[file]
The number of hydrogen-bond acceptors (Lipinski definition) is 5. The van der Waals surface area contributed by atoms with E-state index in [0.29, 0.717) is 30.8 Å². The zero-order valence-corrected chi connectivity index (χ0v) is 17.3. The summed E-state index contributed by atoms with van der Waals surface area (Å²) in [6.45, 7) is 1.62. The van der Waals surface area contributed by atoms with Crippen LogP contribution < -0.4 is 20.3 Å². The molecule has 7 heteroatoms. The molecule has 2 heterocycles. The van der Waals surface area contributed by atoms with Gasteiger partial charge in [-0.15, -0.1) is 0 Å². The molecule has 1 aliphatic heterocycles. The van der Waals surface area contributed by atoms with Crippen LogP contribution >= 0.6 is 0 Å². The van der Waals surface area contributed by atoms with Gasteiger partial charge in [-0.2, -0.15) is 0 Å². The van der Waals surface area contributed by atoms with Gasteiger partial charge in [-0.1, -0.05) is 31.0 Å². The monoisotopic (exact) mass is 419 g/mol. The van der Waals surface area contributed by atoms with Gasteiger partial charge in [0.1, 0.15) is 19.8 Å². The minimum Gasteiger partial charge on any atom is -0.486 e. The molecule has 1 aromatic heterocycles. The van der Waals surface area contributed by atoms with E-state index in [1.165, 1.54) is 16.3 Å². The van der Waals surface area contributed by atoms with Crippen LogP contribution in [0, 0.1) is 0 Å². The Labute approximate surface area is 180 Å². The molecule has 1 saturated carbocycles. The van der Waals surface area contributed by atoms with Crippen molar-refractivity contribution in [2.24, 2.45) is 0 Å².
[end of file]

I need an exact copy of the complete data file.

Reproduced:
The number of hydrogen-bond acceptors (Lipinski definition) is 5. The van der Waals surface area contributed by atoms with E-state index in [0.29, 0.717) is 30.8 Å². The zero-order valence-corrected chi connectivity index (χ0v) is 17.3. The summed E-state index contributed by atoms with van der Waals surface area (Å²) in [6.45, 7) is 1.62. The van der Waals surface area contributed by atoms with Crippen LogP contribution < -0.4 is 20.3 Å². The molecule has 7 heteroatoms. The molecule has 2 heterocycles. The van der Waals surface area contributed by atoms with Gasteiger partial charge in [-0.15, -0.1) is 0 Å². The molecule has 1 aliphatic heterocycles. The van der Waals surface area contributed by atoms with Crippen LogP contribution >= 0.6 is 0 Å². The van der Waals surface area contributed by atoms with Gasteiger partial charge in [-0.2, -0.15) is 0 Å². The van der Waals surface area contributed by atoms with Gasteiger partial charge in [-0.1, -0.05) is 31.0 Å². The monoisotopic (exact) mass is 419 g/mol. The van der Waals surface area contributed by atoms with Gasteiger partial charge in [0.1, 0.15) is 19.8 Å². The minimum Gasteiger partial charge on any atom is -0.486 e. The molecule has 1 aromatic heterocycles. The van der Waals surface area contributed by atoms with E-state index in [1.165, 1.54) is 16.3 Å². The van der Waals surface area contributed by atoms with Crippen LogP contribution in [0, 0.1) is 0 Å². The Labute approximate surface area is 180 Å². The molecule has 1 saturated carbocycles. The van der Waals surface area contributed by atoms with Crippen molar-refractivity contribution in [2.24, 2.45) is 0 Å².